Restoration of felons’ voting rights
In Florida, Crist plans to run against Republican Gov. Rick Scott in 2014, and ballot access is already a topic in the race.
Dan Gelber, a Crist supporter and a former Florida House Democratic leader, praised Crist’s record as governor for helping felons restore their civil rights, which includes the right to vote.
Gelber wrote that Crist "sought for and got approved the automatic restoration of felon rights for nonviolent offenders for the first time in Florida history (since reversed by Governor Scott)."
Crist did lead an effort to make it easier for ex-felons to vote in 2007. But Gelber forgot that Gov. Reubin Askew got approval for automatic restoration in 1975, so we rated this claim False.
PolitiFact Virginia looked at whether Attorney General Ken Cuccinelli, the Republican who lost the Virginia governor’s race, changed his views about restoring civil rights for felons. As a state senator, Cuccinelli repeatedly opposed measures to allow Virginians to vote on a constitutional amendment that would have empowered the General Assembly to automatically restore voting rights to nonviolent felons. But this year he called on Virginia to make it easier for non-violent felons to regain voting rights. PolitiFact Virginia rated his stance a Full Flop on our Flip-O-Meter.
President Barack Obama said in his Feb. 12, 2013, State of the Union address that he wanted a commission to focus on protecting the right to vote.
Republican Greg Abbott, the Texas attorney general, responded on Twitter that night: "To #Obama: The last non-partisan commission to improve the voting experience in America concluded that #VoterID was necessary." (Abbott is running for Texas governor in 2014.)
A commission co-chaired by former President Jimmy Carter, a Democrat, and former U.S. Secretary of State James A. Baker, III, a Republican, released a report in 2005 that recommended that states require citizens to present ID cards to vote. We rated this claim True.
In October, an email blast from the Democratic Governors’ Association said "BREAKING: Texas Governor Rick Perry’s voter ID law is a blatant effort to defeat Wendy Davis by disenfranchising tens of thousands of women voters." The ID proposal became law two years before Davis emerged as a serious gubernatorial prospect. The claim lacked proof that the the Texas law was intended to disenfranchise tens of thousands of women or had such an immediate effect. PolitiFact Texas rated this claim Pants on Fire!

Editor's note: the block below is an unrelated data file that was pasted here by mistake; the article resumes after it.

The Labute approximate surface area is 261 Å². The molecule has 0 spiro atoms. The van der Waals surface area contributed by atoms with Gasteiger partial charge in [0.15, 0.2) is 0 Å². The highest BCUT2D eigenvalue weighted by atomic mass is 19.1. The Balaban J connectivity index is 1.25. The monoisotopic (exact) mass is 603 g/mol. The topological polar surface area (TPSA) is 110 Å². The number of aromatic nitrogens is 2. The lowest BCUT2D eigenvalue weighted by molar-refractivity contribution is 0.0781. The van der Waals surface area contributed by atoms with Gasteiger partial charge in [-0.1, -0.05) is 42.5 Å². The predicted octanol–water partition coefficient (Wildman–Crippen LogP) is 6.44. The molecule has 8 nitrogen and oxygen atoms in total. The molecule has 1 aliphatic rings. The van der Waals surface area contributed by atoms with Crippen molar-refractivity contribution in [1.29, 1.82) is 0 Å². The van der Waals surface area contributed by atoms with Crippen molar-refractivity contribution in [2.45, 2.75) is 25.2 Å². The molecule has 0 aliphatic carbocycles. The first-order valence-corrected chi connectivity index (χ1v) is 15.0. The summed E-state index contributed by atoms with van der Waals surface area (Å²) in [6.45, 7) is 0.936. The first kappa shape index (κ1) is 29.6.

The Texas law cleared the Legislature in 2011 but was implemented for the first time in 2013.
On the eve of the November 2013 election, Abbott made this claim about Texas’ voter ID law: "I haven't ever seen anything that was overhyped as much as some partisan efforts to overhype concerns about this when, in reality, there has been no problems whatsoever."
But news stories revealed various if rare experiences that could be construed as problems, such as voters having to scramble to get the proper ID. There also was a surge in provisional (largely uncounted) ballots, though it was not clear whether voter ID was to blame for that. We rated his claim Mostly False.
U.S. Rep. Eddie Bernice Johnson, D-Texas, said in an opinion column in August that "Studies have shown that voter fraud is nonexistent in Texas." Abbott’s records show 18 convictions, "no contest" pleas or guilty pleas on voter fraud charges from 2002 through 2012. We rated her statement False.
In Rhode Island, James Vincent, president of the Providence chapter of the NAACP, said in a TV interview in August: "I think there's 24 states that have voting IDs or some form of restrictions in terms of who can vote and who can't vote, and I think before President Obama was elected, I think it was two." Vincent was close on his first number, but he got the second number wrong. At least seven states were demanding or asking for a photo ID for the 2008 election that put Obama in office. We rate his statement Half True.
Support for North Carolina’s voter law
In North Carolina, a voting law passed with strong Republican support, but it drew weekly protests at the Capitol known as "Moral Mondays."
Among other things, the measure required voters to show government-issued IDs at the polls, shortened the early voting period, ended same-day voter registration, and ended provisional ballots for voters who go to the wrong precinct.
In a November interview on MSNBC, Gov. Pat McGrory said polls showed most Democrats agreed with the law and voter ID. We found that while a majority of North Carolina Democrats were comfortable with a voter ID law for many months, that support turned to disapproval, beginning no later than September 2013 and possibly as early as February 2013, depending on the poll. The one poll that asked about the law as a whole found strong opposition among Democrats, to a degree that was well outside the margin of error. We rated this claim Mostly False.